Laura Gonzalez


I Love Dick by Chris Kraus ***** — 5 Feb 2014

Reading dates: 22 December 2013 – 04 February 2014

After reading my Loitering with Intent review, N— took his comfort book, Martin Amis’ The War Against Cliche and read me a paragraph from the introduction. The text acknowledged a change in literary criticism with the advent of the internet. We have all become critics and our criticism is solely related to our orientation to the book, to whether it works for us or not. But Amis thinks that this is not criticism, for something is lost: the book itself, and its relation to the canon. Fair point Amis, but what if the canon is wrong, or, perhaps, tendentious?

This idea of rules and reference points, and a right way of doing things, is what is broken in Chris Kraus’ I Love Dick. I have never read a book like this one. Yet, it is not totally groundbreaking. If Amis wants me to refer to a canon I will tell you that the genre and style borrows from epistolary literature, especially Les Liaisons Dangereuses, which I studied for my PhD. Kraus, however (and like Sophie Calle but better), plays with fact and fiction, with memoir and novel. Since when has a woman written a libertine novel, which is also a theoretical fiction? Hats off to Kraus, especially as she does so beautifully. The prose is light when it needs to (the letters) and intricate too. There are three pieces within the book that return to my memory: one of Hannah Wilke and her struggle to be an artist when Claes Oldenburg decides and succeeds in erasing part of her life (Dick tried to do the same); one on two paintings by Kitaj and a sublime section on schizophrenia, just before one of the most heart-wrenching endings I have ever read. I wish Dick had killed Chris. That would have been more bearable than what really happens in the book.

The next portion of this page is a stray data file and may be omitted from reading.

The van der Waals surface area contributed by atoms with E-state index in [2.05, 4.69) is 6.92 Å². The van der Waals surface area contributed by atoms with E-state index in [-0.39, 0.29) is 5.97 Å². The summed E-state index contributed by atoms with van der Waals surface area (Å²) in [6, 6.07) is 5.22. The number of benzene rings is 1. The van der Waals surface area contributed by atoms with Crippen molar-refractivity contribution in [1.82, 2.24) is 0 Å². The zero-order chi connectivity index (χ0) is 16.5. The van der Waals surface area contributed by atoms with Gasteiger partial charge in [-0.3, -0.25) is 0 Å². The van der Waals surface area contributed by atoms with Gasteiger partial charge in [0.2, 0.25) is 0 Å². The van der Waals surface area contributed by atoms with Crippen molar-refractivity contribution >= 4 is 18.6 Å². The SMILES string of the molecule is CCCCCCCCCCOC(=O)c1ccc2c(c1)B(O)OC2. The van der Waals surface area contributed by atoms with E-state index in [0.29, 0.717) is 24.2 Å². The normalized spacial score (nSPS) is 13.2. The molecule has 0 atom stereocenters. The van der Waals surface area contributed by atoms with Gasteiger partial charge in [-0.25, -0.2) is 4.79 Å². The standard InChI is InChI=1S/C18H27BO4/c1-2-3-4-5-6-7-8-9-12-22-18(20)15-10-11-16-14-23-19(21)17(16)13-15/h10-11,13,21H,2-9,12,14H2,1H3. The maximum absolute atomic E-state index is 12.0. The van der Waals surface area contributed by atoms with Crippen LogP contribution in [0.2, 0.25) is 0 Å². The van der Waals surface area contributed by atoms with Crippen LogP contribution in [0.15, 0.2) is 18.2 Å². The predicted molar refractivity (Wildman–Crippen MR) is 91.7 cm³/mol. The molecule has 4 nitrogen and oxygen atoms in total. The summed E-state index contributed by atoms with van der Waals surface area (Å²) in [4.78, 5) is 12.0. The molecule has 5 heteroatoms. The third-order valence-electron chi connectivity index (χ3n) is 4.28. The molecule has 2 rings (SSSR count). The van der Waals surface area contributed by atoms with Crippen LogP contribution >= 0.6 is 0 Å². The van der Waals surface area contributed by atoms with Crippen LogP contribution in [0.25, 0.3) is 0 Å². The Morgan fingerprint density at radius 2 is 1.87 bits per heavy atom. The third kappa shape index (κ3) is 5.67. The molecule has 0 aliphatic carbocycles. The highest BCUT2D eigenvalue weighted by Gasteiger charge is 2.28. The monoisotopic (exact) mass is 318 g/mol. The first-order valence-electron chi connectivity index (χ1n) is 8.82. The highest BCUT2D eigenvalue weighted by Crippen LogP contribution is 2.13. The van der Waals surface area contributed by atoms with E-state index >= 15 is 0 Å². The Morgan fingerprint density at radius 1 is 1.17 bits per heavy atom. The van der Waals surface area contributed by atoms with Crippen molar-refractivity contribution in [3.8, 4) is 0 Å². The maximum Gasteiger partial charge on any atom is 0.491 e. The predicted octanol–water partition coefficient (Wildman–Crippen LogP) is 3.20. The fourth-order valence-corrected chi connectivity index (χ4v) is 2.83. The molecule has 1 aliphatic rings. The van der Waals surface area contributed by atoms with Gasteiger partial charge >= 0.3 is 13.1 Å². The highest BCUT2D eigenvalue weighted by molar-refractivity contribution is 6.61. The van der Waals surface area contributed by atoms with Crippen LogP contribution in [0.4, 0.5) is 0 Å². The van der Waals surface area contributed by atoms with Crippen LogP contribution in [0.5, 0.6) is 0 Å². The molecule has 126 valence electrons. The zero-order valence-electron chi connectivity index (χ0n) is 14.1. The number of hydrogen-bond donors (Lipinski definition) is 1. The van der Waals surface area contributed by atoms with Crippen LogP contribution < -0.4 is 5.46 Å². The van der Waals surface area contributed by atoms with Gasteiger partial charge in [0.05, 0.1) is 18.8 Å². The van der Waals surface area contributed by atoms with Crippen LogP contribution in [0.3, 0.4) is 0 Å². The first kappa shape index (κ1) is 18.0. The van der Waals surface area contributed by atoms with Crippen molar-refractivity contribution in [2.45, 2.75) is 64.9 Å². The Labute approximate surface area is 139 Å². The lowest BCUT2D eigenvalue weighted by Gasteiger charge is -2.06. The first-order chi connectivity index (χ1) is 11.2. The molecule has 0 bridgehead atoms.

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Loitering with Intent by Muriel Spark *** — 1 Feb 2014

Reading dates: 10 — 31 January 2014

N—— recently criticised my review of The Dogs of Riga. In his view, it focused too much on plot. ‘Books are more than plot’, he said to me as we were reading Kate Chopin’s The Awakening. This means that it is perhaps time for me to explain what the purpose of these little snippets of thoughts about books are. They are just that, a reading diary, an aide-memoire of my encounter with these texts. I write them as if I was at a party, a little merry of course, and I mentioned to someone I happened to have read a particular book. ‘What did you think?’ Well, the answer is these short paragraphs. The context is a party, not a book group and most certainly not a publication. They are not reviews; I do not look at the book in all its facets: style, author, plot, rhythm, reading experience … but focus on my own instinctual orientation to it. That’s all.